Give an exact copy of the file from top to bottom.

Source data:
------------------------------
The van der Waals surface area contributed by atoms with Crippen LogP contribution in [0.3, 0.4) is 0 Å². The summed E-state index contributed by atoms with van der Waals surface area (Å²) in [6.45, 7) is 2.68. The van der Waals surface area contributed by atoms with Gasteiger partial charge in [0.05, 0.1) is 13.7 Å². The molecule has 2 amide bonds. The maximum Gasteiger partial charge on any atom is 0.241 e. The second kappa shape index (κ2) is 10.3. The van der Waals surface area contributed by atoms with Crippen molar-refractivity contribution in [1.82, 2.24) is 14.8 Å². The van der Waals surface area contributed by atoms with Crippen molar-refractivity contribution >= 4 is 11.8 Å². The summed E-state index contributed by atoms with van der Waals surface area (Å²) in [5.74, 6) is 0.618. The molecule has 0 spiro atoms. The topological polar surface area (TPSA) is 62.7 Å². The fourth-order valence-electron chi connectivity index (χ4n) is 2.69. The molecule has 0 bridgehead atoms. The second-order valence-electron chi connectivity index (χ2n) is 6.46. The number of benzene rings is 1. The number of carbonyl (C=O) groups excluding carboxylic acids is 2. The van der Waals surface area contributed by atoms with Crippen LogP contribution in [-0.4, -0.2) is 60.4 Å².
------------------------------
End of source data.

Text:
The van der Waals surface area contributed by atoms with Crippen LogP contribution in [0.3, 0.4) is 0 Å². The summed E-state index contributed by atoms with van der Waals surface area (Å²) in [6.45, 7) is 2.68. The van der Waals surface area contributed by atoms with Gasteiger partial charge in [0.05, 0.1) is 13.7 Å². The molecule has 2 amide bonds. The maximum Gasteiger partial charge on any atom is 0.241 e. The second kappa shape index (κ2) is 10.3. The van der Waals surface area contributed by atoms with Crippen molar-refractivity contribution in [1.82, 2.24) is 14.8 Å². The van der Waals surface area contributed by atoms with Crippen molar-refractivity contribution >= 4 is 11.8 Å². The summed E-state index contributed by atoms with van der Waals surface area (Å²) in [5.74, 6) is 0.618. The molecule has 0 spiro atoms. The topological polar surface area (TPSA) is 62.7 Å². The fourth-order valence-electron chi connectivity index (χ4n) is 2.69. The molecule has 0 bridgehead atoms. The second-order valence-electron chi connectivity index (χ2n) is 6.46. The number of benzene rings is 1. The number of carbonyl (C=O) groups excluding carboxylic acids is 2. The van der Waals surface area contributed by atoms with Crippen LogP contribution in [-0.4, -0.2) is 60.4 Å².